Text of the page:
You can always count on Final Fantasy for an epic and satisfying storyline, but the majority of the franchise still falls into predictable ruts. Reunite the orbs. Slay the dragon. Rescue the virginal love interest. Discover theemo guy'sunforeseen destiny. Pit magic versus technology or vice versa. Stop some screen-filling representation of chaos, preferably in outer space.
Final Fantasy Tactics, in comparison, seems grounded and believable. The wars, religions, political struggles, class conflict and international alliances of the Ivalice kingdom could pass for our own world’s convoluted history. Narrative points as dramatic as assassination, terrorism, economic crisis, slavery and even the ascent of an illegitimate heir each have their modern parallels. The tragic ending is more Shakespearean than Square.
While other Final Fantasy games might make you cry, Tactics is the one that will make you feel like a grown up.
A gruesome murder. A missing killer. Two detectives searching for clues. The plot could be ripped from any number of generic whodunit games or CSI spinoffs, most of which substitute forensic special effects and copious amounts of bodily fluid for any real level of maturity.
Indigo Prophecy surprises and challenges the player instead, fracturing the clichéd setup into multiple angles and perspectives. You control both the wanted man and the two detectives searching for him; in fact, you must hastily cover up the crime scene before returning as the cops to analyze whatever clues your former self accidentally left behind. In a later chapter, you inhabit both the killer, who is suffering from strange visions, and the killer’s brother, who doubts the very existence of those visions.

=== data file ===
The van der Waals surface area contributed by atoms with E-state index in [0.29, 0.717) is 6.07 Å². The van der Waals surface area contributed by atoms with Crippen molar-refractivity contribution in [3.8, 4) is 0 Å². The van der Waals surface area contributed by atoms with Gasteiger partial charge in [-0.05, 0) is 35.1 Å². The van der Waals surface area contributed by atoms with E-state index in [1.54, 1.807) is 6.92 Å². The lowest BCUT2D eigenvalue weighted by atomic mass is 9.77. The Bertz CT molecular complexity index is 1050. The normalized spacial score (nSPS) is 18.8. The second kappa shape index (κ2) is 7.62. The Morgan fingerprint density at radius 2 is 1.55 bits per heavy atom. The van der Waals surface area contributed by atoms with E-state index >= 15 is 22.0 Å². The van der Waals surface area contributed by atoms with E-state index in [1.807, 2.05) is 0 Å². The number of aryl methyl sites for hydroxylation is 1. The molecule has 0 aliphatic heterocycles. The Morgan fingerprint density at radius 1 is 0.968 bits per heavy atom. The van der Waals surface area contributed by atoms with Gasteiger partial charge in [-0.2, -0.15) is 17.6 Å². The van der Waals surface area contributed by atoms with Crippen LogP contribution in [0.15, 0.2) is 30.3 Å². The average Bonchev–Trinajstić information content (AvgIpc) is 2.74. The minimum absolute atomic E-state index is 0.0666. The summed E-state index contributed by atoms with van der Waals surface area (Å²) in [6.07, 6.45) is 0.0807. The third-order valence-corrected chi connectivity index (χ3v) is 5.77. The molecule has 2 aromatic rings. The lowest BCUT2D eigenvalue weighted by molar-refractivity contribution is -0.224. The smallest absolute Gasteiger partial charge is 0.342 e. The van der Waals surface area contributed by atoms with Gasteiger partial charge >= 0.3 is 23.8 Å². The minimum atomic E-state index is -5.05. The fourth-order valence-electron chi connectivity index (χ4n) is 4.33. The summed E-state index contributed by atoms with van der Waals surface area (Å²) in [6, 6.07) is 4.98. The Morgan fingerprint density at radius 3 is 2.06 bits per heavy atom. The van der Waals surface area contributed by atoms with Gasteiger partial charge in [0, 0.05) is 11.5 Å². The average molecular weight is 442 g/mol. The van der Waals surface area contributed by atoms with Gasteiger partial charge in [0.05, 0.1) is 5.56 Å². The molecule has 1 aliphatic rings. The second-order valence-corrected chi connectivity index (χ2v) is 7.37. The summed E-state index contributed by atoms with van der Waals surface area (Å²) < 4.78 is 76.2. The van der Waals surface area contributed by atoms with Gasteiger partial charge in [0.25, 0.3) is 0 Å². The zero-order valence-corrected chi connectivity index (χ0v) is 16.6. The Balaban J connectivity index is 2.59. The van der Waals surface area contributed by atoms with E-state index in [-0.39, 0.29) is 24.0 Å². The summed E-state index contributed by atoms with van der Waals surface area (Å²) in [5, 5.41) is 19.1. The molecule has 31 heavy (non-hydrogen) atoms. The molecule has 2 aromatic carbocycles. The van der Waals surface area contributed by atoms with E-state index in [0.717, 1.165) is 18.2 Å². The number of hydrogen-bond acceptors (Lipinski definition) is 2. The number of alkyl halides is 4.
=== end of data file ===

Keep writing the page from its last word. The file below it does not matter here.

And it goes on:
Most games draw a clear line between good and evil, hero and enemy, success and failure. Indigo Prophecy blurs those lines, and is much more authentic as a result. (Well, until the hallucinogenic circus of the second half, anyway... the less written about that, the better.)
“What can change the nature of a man?”
The average game wouldn’t bother - or dare - to pose such a philosophical question. Planescape: Torment, although marketed as a hack ‘n slash RPGand based in the Dungeons & Dragons universe, is not your average game. It asks the question repeatedly and then devotes the main character, theentire story and over 800,000 words of script to attempting an answer.
Can the Nameless One, your immortal and amnesiac hero, change his nature? Is infinity enough time to atone for the sin he committed in his first, original incarnation? Can a man fight against himself and win? Or is he doomed by destiny to repeat his past again and again? With Planescape: Torment, the soul-searching questions and fascinating answers never end.